And Medicine Blog And Medicine is a Popular Medicine Blog
  • CARDIVAS 6.25 mg, 12.5 mg Carvedilol Tablets Side effects

    For the use of a Registered Medical Practitioner or a Hospital or a Laboratory only.

    CARDIVAS 6.25 / CARDIVAS 12.5

    Carvedilol Tablets 12.5 mg and 6.25 mg

    CARDIVAS 12.5: Each film coated tablet conta.ns carvedilol INN 12.5 mg. Cardivas 6.25: Each film coated tablet contains carvedilol BP 6.25 mg.

    CARDIVAS 6.25 / CARDIVAS 12.5

    Clinical Pharmacology

    Carvedilol is a vasodilating non-selective beta-blocking agent with antioxidant properties. Carvedilol reduces the peripheral vascular resistance through vasodilation and suppresses ths renin-angiotensin-aldosterone system through beta-blockade. The activity of plasma renin is reduced and fluid retention is rare. Carvediloi, has no intrinsic sympathomimetic activity and like propranolol. it has rtembrane stabilising properties. Carvedilol is a racemate of two stereoisomers. Beta-blockade is attributed to the S(-) enantiomer; in contrast, both enantiomers exhibit the same alphal-blocking activity. Carvedilo! is a potent antioxidant, a scavenger of reactive oxygen radicals and an anti-proliferative agent.

    The absolute bioavai’ability of carvedilol is approximately 25% in humans. Bioavailability is stereo-selective. 30% for the R-form and 15% for the S-form. Serum levels peak at approximately 1 hour after an oral dose. Carvedilol is highly lipophilic, approximately 98% to 99% is bound to plasma proteins. The first pass effect after oral administration is approximately 60-75%. The average elimination half-life ranges from 6 to 10 hours.


    Hypertension, angina, and as adjunct to diuretics, digcxn or ACE inhibitors in symptomatic chronic heart failure.

    *  In patients with marked fluid retention or overload requiring intravenous inotropic support.

    *  Patients with obstructive airways disease, liver dysfunction.

    * Hypersensitivity to carvediiol or any other constituent of the tablets.

    *  history of bronchospasm or asthma, 2nd and 3rd degree A-V heart block, severe bradycardia, cardiogemc shock, sick sinus syndrome (including sino-atrial   block),   severe   hypotension,    metabolic   acidosis   and phaeochromocytoma < unless adequately controlled by alpha blockade).

    In chronic heart failure patients, worsening cardiac failure or fluid retention occur during up-titration of carvedilol. If such symptoms occur, the dose of diuretic should be adjusted and dose of carvedilol should ;.ot be advanced until clinical stability resumes. Occasionally it may be necessary to lower the carvedilol dose or temporarily discontinue it. In hypertensive patients who have chronic heart failure controlled with digoxin. diuretics and an ACE inhibitor, carvediloi shouid be used with caution since both digoxin and carvedilol may slow AV conduction. In patients with diabetes, the use of carvedilol may be associated with worsening control of blood glucose Therefore, regular monitoring of blood glucose is required in diabetics when carvedilol is initiated or up-titrated and hypogiycaemic therapy adjusted accorumgly.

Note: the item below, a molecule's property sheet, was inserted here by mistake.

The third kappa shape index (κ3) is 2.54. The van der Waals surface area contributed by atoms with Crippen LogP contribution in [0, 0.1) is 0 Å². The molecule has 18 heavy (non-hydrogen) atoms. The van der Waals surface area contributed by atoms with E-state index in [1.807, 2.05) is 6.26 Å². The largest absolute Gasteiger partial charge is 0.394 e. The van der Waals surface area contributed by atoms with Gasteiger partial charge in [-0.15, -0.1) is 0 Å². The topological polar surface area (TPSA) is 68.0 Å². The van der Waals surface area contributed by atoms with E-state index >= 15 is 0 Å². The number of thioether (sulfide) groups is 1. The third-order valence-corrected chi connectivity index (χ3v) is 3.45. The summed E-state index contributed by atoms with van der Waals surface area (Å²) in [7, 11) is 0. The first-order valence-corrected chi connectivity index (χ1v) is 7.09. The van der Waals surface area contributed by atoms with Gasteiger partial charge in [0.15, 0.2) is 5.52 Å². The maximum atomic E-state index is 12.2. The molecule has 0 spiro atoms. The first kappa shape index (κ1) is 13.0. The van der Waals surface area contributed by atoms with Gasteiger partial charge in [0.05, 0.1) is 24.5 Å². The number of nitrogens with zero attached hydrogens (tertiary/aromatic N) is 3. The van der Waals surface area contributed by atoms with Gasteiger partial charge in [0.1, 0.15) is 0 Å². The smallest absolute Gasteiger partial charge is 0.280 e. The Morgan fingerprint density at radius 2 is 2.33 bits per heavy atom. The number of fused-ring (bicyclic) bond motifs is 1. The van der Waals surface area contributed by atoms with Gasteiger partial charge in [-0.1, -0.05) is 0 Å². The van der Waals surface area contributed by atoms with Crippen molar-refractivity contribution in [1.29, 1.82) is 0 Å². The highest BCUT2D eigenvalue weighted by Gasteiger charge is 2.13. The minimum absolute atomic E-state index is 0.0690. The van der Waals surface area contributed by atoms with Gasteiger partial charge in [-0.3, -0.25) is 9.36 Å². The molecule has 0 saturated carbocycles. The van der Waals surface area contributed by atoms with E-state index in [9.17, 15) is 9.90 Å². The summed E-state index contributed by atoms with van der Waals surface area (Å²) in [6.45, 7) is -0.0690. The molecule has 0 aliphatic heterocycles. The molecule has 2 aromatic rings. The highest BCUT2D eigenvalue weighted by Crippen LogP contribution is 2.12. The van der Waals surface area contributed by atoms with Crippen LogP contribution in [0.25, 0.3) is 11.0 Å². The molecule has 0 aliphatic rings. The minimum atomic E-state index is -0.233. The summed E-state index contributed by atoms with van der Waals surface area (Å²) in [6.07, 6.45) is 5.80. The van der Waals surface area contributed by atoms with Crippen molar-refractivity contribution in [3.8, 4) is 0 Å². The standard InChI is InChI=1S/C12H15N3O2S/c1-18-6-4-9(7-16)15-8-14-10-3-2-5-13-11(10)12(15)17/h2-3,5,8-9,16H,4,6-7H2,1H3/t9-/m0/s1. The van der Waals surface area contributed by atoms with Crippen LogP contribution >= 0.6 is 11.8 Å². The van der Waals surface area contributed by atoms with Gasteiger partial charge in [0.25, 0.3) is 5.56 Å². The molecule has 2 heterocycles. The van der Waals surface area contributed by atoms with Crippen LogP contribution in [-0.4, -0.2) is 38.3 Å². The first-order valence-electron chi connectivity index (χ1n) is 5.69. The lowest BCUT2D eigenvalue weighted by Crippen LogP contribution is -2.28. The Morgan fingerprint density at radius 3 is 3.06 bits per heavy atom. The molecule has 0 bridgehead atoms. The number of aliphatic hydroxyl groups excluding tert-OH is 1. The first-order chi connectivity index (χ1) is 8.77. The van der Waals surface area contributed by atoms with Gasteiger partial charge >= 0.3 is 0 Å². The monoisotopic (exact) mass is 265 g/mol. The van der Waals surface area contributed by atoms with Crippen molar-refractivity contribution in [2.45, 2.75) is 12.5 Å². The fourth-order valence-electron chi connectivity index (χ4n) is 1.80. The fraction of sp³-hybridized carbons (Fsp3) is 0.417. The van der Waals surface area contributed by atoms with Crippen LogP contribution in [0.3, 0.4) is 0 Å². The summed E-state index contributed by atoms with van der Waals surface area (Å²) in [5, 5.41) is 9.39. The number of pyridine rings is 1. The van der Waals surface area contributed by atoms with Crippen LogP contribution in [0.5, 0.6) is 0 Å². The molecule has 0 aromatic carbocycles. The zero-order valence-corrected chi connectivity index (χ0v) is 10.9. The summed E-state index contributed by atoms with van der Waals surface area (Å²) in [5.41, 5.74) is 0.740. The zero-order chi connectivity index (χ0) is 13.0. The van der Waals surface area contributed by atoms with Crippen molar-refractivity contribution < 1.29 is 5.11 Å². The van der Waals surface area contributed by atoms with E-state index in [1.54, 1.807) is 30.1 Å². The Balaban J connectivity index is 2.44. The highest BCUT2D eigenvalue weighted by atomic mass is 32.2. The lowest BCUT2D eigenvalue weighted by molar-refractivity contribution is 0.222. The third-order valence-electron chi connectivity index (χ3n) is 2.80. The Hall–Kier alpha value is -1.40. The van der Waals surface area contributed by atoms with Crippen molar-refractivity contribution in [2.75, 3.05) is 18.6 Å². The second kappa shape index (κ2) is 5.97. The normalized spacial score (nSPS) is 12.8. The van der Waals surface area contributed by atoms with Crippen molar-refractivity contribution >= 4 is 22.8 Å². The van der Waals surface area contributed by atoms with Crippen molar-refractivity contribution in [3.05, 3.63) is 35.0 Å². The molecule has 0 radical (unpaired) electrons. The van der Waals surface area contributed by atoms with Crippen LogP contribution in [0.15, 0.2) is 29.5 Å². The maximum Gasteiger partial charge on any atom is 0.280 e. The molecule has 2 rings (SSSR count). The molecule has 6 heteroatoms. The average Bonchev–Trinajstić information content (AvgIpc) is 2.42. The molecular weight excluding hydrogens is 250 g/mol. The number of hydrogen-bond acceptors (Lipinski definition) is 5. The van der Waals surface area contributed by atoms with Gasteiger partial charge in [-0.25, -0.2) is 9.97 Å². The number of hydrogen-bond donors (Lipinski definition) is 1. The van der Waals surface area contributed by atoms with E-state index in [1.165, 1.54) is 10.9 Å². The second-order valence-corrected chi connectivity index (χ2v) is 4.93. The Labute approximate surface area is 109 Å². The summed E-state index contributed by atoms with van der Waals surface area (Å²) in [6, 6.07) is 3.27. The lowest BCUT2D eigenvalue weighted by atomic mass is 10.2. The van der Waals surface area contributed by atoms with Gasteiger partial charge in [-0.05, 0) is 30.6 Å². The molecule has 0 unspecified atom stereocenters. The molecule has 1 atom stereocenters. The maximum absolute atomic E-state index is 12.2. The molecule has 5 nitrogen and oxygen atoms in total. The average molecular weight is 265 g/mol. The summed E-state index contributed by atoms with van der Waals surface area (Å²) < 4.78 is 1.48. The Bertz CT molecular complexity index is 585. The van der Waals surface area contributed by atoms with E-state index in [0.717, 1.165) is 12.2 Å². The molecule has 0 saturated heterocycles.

In chronic heart failure patients, renal function should be monitored during up titration of carvedilol and the drug discontinued or dosage reduced if worsening of renal failure occurs. Wearers of contact lenses should be advised of the possibility of reduced lacrimation. Discontinuation of carvedilol should be gradual in patients with ischaemic heart disease, as it has beta-blocking activity. Carvedilol may mask the symptoms of thyrotoxicosis. If carvedilol induces bradycardia, with a decrease in pulse rate to less than 55 beats per minute, the dosage of carvedilol should be reduced. Care should be taken in administering carvedilol to patients with a history of serious hypersensitivity reactions and in those undergoing.

    desensitization therapy as beta-blockers may increase both the sensitivity towards allergens and the seriousness of anaphylactic reactions. In patients suffering from the peripheral circulatory disorder Raynaud’s phenomenon, there may be exacerbation of symptoms. Patients with a history of psoriasis associated with beta-blocker therapy should be given carvedilol only after considerations of the risk-benefit ratio. Caution should be taken in the administration of carvedilol to patients suspected of having phaeochromocytoma or to patients suspected of having Prinzmetal’s variant angina. In patients with a tendency to bronchospastic reactions, respiratory distress can occur as a result of a possible increase in airway resistance.

    There is no adequate experience with carvedilo! in pregnant women. With other alpha and beta blocking agents, effects have included perinatal and neonatal distress (bradycardia, hypotension, respiratory depression, hypoglycemia, hypothermia). There is and increased risk of cardiac and pulmonary complications in the neonate in the postnatal period. Carvedilol should not be used in pregnancy or in breast feeding mothers unless the anticipated benefits outweigh the potential risks. It is not known whether carvedilol is excreted in human milk. Breast feeding is therefore not recommended during the administration of carvedilol.

    Drug Interactions